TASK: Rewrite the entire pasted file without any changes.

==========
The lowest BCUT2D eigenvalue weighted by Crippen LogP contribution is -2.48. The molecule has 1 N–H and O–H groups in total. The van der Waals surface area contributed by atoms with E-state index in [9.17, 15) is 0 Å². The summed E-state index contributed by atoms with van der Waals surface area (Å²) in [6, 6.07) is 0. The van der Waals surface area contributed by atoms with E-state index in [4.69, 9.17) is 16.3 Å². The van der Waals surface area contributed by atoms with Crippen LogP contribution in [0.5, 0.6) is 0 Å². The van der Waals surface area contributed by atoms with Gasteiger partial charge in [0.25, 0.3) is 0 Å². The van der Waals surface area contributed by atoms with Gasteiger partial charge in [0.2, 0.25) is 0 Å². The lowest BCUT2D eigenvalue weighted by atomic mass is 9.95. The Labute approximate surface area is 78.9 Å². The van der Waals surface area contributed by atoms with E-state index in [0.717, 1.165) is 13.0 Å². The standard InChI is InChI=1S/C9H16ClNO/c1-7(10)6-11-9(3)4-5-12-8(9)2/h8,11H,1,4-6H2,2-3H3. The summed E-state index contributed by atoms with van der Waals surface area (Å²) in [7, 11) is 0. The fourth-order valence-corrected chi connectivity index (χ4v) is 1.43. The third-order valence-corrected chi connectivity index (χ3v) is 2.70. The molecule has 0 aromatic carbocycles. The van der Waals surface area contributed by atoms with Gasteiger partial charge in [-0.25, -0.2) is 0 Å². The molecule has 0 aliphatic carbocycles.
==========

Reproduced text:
The lowest BCUT2D eigenvalue weighted by Crippen LogP contribution is -2.48. The molecule has 1 N–H and O–H groups in total. The van der Waals surface area contributed by atoms with E-state index in [9.17, 15) is 0 Å². The summed E-state index contributed by atoms with van der Waals surface area (Å²) in [6, 6.07) is 0. The van der Waals surface area contributed by atoms with E-state index in [4.69, 9.17) is 16.3 Å². The van der Waals surface area contributed by atoms with Crippen LogP contribution in [0.5, 0.6) is 0 Å². The van der Waals surface area contributed by atoms with Gasteiger partial charge in [0.25, 0.3) is 0 Å². The van der Waals surface area contributed by atoms with Gasteiger partial charge in [0.2, 0.25) is 0 Å². The lowest BCUT2D eigenvalue weighted by atomic mass is 9.95. The Labute approximate surface area is 78.9 Å². The van der Waals surface area contributed by atoms with E-state index in [0.717, 1.165) is 13.0 Å². The standard InChI is InChI=1S/C9H16ClNO/c1-7(10)6-11-9(3)4-5-12-8(9)2/h8,11H,1,4-6H2,2-3H3. The summed E-state index contributed by atoms with van der Waals surface area (Å²) in [7, 11) is 0. The fourth-order valence-corrected chi connectivity index (χ4v) is 1.43. The third-order valence-corrected chi connectivity index (χ3v) is 2.70. The molecule has 0 aromatic carbocycles. The van der Waals surface area contributed by atoms with Gasteiger partial charge in [-0.25, -0.2) is 0 Å². The molecule has 0 aliphatic carbocycles.